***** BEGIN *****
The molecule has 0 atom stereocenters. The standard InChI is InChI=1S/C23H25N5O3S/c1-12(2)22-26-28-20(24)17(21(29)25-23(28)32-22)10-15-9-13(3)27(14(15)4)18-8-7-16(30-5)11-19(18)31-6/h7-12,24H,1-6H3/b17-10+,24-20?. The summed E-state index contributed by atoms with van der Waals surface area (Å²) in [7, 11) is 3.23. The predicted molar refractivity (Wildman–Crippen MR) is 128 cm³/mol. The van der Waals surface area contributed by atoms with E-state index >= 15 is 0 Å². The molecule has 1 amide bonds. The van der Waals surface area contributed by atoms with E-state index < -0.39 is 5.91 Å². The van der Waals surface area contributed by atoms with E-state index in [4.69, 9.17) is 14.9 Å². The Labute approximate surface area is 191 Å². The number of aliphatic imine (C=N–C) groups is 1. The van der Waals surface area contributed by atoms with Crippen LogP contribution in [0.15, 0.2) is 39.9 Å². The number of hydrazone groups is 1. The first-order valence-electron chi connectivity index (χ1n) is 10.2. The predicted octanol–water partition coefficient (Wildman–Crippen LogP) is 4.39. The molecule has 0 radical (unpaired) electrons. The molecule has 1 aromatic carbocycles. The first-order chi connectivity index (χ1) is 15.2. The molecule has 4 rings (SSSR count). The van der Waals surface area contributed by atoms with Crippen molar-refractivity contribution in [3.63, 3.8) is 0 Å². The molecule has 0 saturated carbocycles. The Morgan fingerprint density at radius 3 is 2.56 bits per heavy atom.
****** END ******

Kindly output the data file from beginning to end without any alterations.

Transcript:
The molecule has 0 atom stereocenters. The standard InChI is InChI=1S/C23H25N5O3S/c1-12(2)22-26-28-20(24)17(21(29)25-23(28)32-22)10-15-9-13(3)27(14(15)4)18-8-7-16(30-5)11-19(18)31-6/h7-12,24H,1-6H3/b17-10+,24-20?. The summed E-state index contributed by atoms with van der Waals surface area (Å²) in [7, 11) is 3.23. The predicted molar refractivity (Wildman–Crippen MR) is 128 cm³/mol. The van der Waals surface area contributed by atoms with E-state index >= 15 is 0 Å². The molecule has 1 amide bonds. The van der Waals surface area contributed by atoms with E-state index < -0.39 is 5.91 Å². The van der Waals surface area contributed by atoms with E-state index in [4.69, 9.17) is 14.9 Å². The Labute approximate surface area is 191 Å². The number of aliphatic imine (C=N–C) groups is 1. The van der Waals surface area contributed by atoms with Crippen LogP contribution in [0.15, 0.2) is 39.9 Å². The number of hydrazone groups is 1. The first-order valence-electron chi connectivity index (χ1n) is 10.2. The predicted octanol–water partition coefficient (Wildman–Crippen LogP) is 4.39. The molecule has 0 radical (unpaired) electrons. The molecule has 1 aromatic carbocycles. The first-order chi connectivity index (χ1) is 15.2. The molecule has 4 rings (SSSR count). The van der Waals surface area contributed by atoms with Crippen molar-refractivity contribution in [3.63, 3.8) is 0 Å². The molecule has 0 saturated carbocycles. The Morgan fingerprint density at radius 3 is 2.56 bits per heavy atom.